Wednesday, September 26, 2012

REVIEW: "The 2nd Law" - Muse

I've been hesitant to write a review for this album since it's so dense, but I've finally decided, after 5 digital spins, that I have enough of an opinion formed to really give this one a fair take.

"The 2nd Law" is the sixth studio album by English rockers Muse, known by most as an over-the-top arena rock group that bears similarities to groups as varied as Radiohead, Queen, U2, David Bowie, and the London Philharmonic, and that trend of eclecticism and experimentation continues on this new release to great effect. The 2nd Law contains everything from Orchestral music to Arena Rock to Funk to Metal to, yes, even Dubstep. For someone looking for a rehash of their (relatively) simplistic earlier rock albums, they will be utterly disappointed, but for those looking for what could quite possibly be the most original, challenging, and interesting release of 2012 thusfar, you are in for a treat!

Going track by track:

"Supremacy" opens things up in a grandiose, swagger-filled fashion with a slow rocker that could very easily be a Bond movie theme song. While lyrically weak (but was that ever Muse's strong suit?), the tune manages to get into your head and stay put for hours on end; it was the first song from the album to get stuck in my head, even after listening to the other 12 tracks in sequence afterwards.

"Madness" is the current single tearing up the airwaves and for good reason. I thought it was good when I first heard it, but hearing it in the context of the album (particularly following the bombast of Supremacy) makes it at least a dozen times better. Catchiest thing I've heard all year while still managing to have an odd structure and plenty of electronic experimentation (in the most tasteful way possible)

"Panic Station" has gotten a LOT of comparisions to Queen's "Another One Bites the Dust", but I would contend that it bears more similarities to the early tracks from the Red Hot Chili Peppers and to "Innervisions"-era Stevie Wonder. The song brings the funk without ever sounding corny (well, at least the BAD kind of crony). On my first spin, it was one of my standout tracks though upon subsequent listens, it's taken a backseat to some of the less straight-forward tunes.

"Prelude" is a brief orchestral intro to the following track. Muse does it fabulously as always.

"Survival" was the first single and the official song of the 2012 Olympic Games, and boy did it receive a mixed bag of reviews! For me, even though it might have some of the most abysmal lyrics to ever stain a Muse album, the pure filth of the music more than makes up for it, resulting in one of the most overdone (and excellent) singles of the year. Plus, THAT FALSETTO.

"Follow Me" is quite the eclectic tune, featuring some of that classic Muse sound (present on "Absolution", specifically) as well as some new electronic dance music and some gorgeous closing chords reminiscent of U2's "Where the Streets Have No Name". This one was a stunner the first time I heard it and continues to be a standout on each repeat listen.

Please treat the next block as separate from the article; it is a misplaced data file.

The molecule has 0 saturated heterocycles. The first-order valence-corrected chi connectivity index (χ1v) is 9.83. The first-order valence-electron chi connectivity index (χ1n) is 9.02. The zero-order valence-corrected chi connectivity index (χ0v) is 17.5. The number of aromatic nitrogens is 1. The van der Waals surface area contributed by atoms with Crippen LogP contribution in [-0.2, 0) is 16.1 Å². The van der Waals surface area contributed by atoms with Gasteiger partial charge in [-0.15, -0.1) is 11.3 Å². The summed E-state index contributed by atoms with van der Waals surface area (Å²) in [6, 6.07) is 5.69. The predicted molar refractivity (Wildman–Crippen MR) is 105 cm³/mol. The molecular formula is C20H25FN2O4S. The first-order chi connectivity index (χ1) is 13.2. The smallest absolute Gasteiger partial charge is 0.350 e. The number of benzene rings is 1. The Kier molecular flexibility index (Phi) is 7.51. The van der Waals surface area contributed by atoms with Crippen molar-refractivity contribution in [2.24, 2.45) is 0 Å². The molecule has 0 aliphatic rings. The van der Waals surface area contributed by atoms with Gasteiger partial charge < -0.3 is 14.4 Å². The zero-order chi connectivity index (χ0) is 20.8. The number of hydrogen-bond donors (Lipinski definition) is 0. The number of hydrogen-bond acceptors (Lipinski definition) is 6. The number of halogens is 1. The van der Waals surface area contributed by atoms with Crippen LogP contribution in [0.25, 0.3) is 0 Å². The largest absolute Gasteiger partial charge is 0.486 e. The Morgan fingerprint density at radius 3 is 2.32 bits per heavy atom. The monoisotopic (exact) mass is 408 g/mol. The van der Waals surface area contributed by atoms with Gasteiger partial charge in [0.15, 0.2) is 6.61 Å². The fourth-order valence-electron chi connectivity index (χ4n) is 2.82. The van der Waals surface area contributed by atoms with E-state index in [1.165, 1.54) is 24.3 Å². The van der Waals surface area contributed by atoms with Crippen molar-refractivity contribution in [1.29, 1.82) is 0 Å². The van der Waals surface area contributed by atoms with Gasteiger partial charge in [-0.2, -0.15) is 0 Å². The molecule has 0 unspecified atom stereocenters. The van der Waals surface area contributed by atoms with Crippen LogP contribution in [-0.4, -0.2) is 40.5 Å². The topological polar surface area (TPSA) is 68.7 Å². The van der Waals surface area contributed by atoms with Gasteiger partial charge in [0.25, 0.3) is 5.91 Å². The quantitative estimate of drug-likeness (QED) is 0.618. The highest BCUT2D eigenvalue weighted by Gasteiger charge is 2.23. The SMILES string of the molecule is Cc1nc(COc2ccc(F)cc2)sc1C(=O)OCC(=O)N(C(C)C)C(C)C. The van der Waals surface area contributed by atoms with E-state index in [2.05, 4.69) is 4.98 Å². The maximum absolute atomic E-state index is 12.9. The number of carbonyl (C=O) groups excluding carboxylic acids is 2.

"Animals" is a pleaser for the old guard of Muse fans who liked it better when the band stuck to songs that sounded more like "The Bends"-era Radiohead. I thoroughly enjoyed the song, though it could've definitely gone to some incredible places if the band had been willing to compromise that "old fan" appeal.

"Explorers" is about the most forgettable track on the album for me as it meanders along a (LONG) 5:47. The song has few interesting developments, but as atmosphere, it works quite nicely.

"Big Freeze" sounds like U2 with lyrics straight out of Vonnegut's novel "Cat's Cradle". Just a bit of lighthearted fun before the ultra-heavy closing numbers. Not a standout, but still a strong song.

"Save Me" surprised me greatly as not only a phenomenal tune, but also as THE standout of the whole album. Chris Wolstenhome's deeply personal lyrics and vocals are layered over a lush atmosphere of swirling synths and beautiful guitars which all culminate to create one of the most heartfelt and gorgeous songs this band (and indeed any band to release an album this year!) has ever released. And add to that the fact that it has continued to get more and more notable with each subsequent listen.

"Liquid State" is Wolstenholme's second song detailing his alcoholism and looks at the same problem from a completely new lens. It functions strongly as a counterpoint to the preceding track as well as providing a strong track of Muse-style heavy metal. While not as strong as Wolstenholme's other song, Liquid State is a vital component of this album.

"The 2nd Law: Unsustainable" is THE dubstep track of the album. This track shocked and amazed me upon first listen around a month ago and it continues to fascinate with each repeat. It's a showcase of the band's eccentricities as well as proof that this band is willing to go literally anywhere with their music. Even if it isn't the "best" dubstep out there, this song solidifies itself as a highlight sheerly for its shock value and originality.

"The 2nd Law: Isolated System" is the perfect finale to the album, closing out with a tense calmness that somehow manages to have more thematic meaning and depth than anything that comes before it (with the exception of, perhaps, "Save Me"). Layers of strings, with a pulsing dance beat, spliced news broadcasts, and a breathtaking minimalistic piano line make this yet another standout in a sea of excellence.

 All things considered, Muse has crafted what I can easily say is their finest album to date. By blending the familiar with the new and shocking, and not being afraid to embrace other genres alongside their established influences, the band has created what could be a bold step in a new direction for this fantastic group. I await further music with barely contained excitement.


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